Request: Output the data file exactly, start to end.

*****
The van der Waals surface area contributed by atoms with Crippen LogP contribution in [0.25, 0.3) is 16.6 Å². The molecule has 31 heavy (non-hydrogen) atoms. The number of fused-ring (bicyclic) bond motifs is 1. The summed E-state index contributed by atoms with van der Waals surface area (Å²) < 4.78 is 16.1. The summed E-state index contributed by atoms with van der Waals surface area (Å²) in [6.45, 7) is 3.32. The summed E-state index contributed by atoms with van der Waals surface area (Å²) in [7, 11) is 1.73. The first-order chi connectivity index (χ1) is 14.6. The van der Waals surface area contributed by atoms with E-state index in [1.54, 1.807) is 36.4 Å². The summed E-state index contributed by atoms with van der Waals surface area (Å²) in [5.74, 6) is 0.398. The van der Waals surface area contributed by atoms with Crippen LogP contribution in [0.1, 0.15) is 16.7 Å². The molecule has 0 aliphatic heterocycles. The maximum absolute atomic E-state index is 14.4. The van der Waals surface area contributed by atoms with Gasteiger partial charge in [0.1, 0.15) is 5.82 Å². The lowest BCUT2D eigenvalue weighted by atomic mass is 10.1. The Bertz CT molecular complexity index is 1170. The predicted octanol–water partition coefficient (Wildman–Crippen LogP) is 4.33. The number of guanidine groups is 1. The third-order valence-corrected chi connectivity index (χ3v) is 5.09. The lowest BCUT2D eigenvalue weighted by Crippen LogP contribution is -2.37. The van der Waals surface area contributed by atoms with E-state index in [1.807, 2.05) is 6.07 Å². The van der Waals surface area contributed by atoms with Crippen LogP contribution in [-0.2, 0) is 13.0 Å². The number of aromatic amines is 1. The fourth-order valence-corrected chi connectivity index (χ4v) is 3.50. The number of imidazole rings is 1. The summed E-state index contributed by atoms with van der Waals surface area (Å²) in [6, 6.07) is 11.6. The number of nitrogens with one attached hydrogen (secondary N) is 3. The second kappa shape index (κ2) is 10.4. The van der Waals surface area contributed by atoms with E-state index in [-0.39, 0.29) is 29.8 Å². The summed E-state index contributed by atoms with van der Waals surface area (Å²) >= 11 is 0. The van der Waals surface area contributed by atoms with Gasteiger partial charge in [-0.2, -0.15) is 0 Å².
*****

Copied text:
The van der Waals surface area contributed by atoms with Crippen LogP contribution in [0.25, 0.3) is 16.6 Å². The molecule has 31 heavy (non-hydrogen) atoms. The number of fused-ring (bicyclic) bond motifs is 1. The summed E-state index contributed by atoms with van der Waals surface area (Å²) < 4.78 is 16.1. The summed E-state index contributed by atoms with van der Waals surface area (Å²) in [6.45, 7) is 3.32. The summed E-state index contributed by atoms with van der Waals surface area (Å²) in [7, 11) is 1.73. The first-order chi connectivity index (χ1) is 14.6. The van der Waals surface area contributed by atoms with E-state index in [1.54, 1.807) is 36.4 Å². The summed E-state index contributed by atoms with van der Waals surface area (Å²) in [5.74, 6) is 0.398. The van der Waals surface area contributed by atoms with Crippen LogP contribution in [0.1, 0.15) is 16.7 Å². The molecule has 0 aliphatic heterocycles. The maximum absolute atomic E-state index is 14.4. The van der Waals surface area contributed by atoms with Gasteiger partial charge in [0.1, 0.15) is 5.82 Å². The lowest BCUT2D eigenvalue weighted by atomic mass is 10.1. The Bertz CT molecular complexity index is 1170. The predicted octanol–water partition coefficient (Wildman–Crippen LogP) is 4.33. The number of guanidine groups is 1. The third-order valence-corrected chi connectivity index (χ3v) is 5.09. The lowest BCUT2D eigenvalue weighted by Crippen LogP contribution is -2.37. The van der Waals surface area contributed by atoms with E-state index in [1.807, 2.05) is 6.07 Å². The van der Waals surface area contributed by atoms with Crippen LogP contribution in [-0.2, 0) is 13.0 Å². The number of aromatic amines is 1. The fourth-order valence-corrected chi connectivity index (χ4v) is 3.50. The number of imidazole rings is 1. The summed E-state index contributed by atoms with van der Waals surface area (Å²) in [6, 6.07) is 11.6. The number of nitrogens with one attached hydrogen (secondary N) is 3. The second kappa shape index (κ2) is 10.4. The van der Waals surface area contributed by atoms with E-state index in [-0.39, 0.29) is 29.8 Å². The summed E-state index contributed by atoms with van der Waals surface area (Å²) >= 11 is 0. The van der Waals surface area contributed by atoms with Gasteiger partial charge in [-0.2, -0.15) is 0 Å².